As counsel who represented one of the parties in the case of Monks v. ING1 at trial and appeal, I cannot say that I possess any more insight into what the decisions say than any other counsel in the field. But it does appear that the decisions both at trial and on appeal have attracted a fair amount of attention – both positive and negative. From what I have read and heard, there is perhaps being more read into the decision than was intended but this is not the first time this has happened nor will it be the last.
What I propose to do is tell the story of Suzanne Monks and what hurdles she faced in this litigation. It is my view that her unique circumstances (and hers were unique for certain) dictated the ultimate result. Only time will tell whether this result will be viewed as precedent or distinguished on its unique facts.
These basic facts are taken from the evidence given at trial.
Suzanne Monks-Perrozino was born on September 29, 1955. She is married to John Perrozino and they have two sons. She is a registered nurse. While she has held many jobs over her life, the most significant employment positions she has held were as a nurse, a rehabilitation consultant and an insurance adjuster.
Ms. Monks was involved in three motor vehicle accidents and the following are brief summaries of those events:
- February 12, 1993 – the vehicle being driven by Ms. Monks was broadsided by another vehicle on Highway 401, west of Kingston.
- vehicle in St. Basile le Grand, Quebec.
- December 23, 1998 – This collision occurred in Erie, Pennsylvania, when Ms. Monks lost control of her vehicle and struck a bridge abutment on an icy road.
Following the 1993 accident, Ms. Monks suffered whiplash-type symptoms. The evidence is that they were relatively minor in nature, of short duration and for all intents and purposes had little impact on what ultimately has transpired.
The symptoms arising out of the1995 accident were also related to the cervical spine. They were more serious, of longer lasting duration and had a continuous impact on Ms. Monks’ life up to the 1998 accident. She was, however, continuing to work and carrying on most of the activities she had done prior to this accident, albeit with some restrictions. She had been seen by a neurosurgeon, Dr. Howard Lesiuk and a neurologist, Dr. Pierre Bourque and had had MRI’s taken in 1996 and 1997. While her condition gave rise to serious risks and choices, she still did have a choice and the recommendation to her from Dr. Lesiuk and Dr. Bourque was to proceed conservatively – i.e. do not undergo surgery at that time.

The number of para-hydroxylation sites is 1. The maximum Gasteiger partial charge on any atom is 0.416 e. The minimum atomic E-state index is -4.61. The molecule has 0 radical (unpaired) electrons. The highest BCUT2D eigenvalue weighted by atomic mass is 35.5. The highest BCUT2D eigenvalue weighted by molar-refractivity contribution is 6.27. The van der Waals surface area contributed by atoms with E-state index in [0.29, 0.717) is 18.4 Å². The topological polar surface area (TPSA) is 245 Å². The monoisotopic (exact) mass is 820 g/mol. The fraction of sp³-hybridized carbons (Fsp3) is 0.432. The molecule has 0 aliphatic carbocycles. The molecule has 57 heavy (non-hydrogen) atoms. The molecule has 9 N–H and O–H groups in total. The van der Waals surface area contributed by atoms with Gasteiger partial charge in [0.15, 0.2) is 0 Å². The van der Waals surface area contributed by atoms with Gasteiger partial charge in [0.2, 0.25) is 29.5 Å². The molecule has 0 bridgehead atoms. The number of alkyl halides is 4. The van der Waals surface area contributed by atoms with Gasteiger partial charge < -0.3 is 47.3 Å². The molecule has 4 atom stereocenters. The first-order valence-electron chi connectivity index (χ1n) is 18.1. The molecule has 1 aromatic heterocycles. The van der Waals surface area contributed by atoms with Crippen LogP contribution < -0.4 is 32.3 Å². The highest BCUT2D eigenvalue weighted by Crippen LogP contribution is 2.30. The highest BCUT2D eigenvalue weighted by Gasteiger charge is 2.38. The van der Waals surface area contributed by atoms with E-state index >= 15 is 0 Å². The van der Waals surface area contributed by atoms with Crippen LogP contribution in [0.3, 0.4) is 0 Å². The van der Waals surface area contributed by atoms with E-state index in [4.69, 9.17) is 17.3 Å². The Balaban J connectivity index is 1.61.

The 1998 accident exacerbated the symptoms Ms. Monks had leading up to that accident. Her condition deteriorated rapidly through 1999. The MRI taken in June 1999 disclosed further damage to her cervical spine and some spinal cord edema or damage. This led Dr. Lesiuk to change his recommendation from conservative treatment to surgical intervention. It was his advice, which was unchallenged by any of the experts called at trial, that if she did not proceed with the surgery, she would most certainly have progressed to a condition of quadriplegia.
As a result, Ms. Monks underwent decompressive surgery in September 1999 (from the anterior). The surgery would not improve her condition but the hope was that it would prevent any further decline. Dr. Lesiuk described the surgery as a success from the surgical perspective in the sense that the desired decompression was achieved. However, from a symptomatic perspective, it was not a success. Ms. Monks’ condition was worse following the surgery. The pre-existing conditions either remained the same or deteriorated and she had a bundle of new symptoms.
Her condition continued to deteriorate in spite of extended efforts on her part to rehabilitate. As a result, she was advised by Dr. Lesiuk that she should undergo further decompressive surgery (this time from the posterior). Again, the intended purpose of the surgery was not to bring about any improvement but rather to forestall any further decline. This surgery took place in January 2001. Again, Dr. Lesiuk described the surgery as successful in that the desired decompression was achieved. However, again the surgery had no impact on the symptoms.
Ms. Monks condition has gradually deteriorated to the point that she is now described as having quadraparesis (weakness of all four limbs). Her mobility has declined since the operations from using a walker, to a scooter to a powered wheelchair.
Her symptoms are as follows:
- Chronic pain in her neck and shoulders
- Neurogenic pain across her back and down through her arms
- Extreme fatigue
- Upper and lower extremity numbness, loss of range of motion, strength and dexterity
- Gait ataxia – decreased balance, trunk strength and stability
- Gastrointestinal dysfunction – persistent nausea and vomiting
- Neurogenic bladder – requires catheter management
- Neurogenic bowel – requires digital evacuation and enemas
- Decreased concentration and poor short term memory
- Sleep apnea/Narcolepsy type symptoms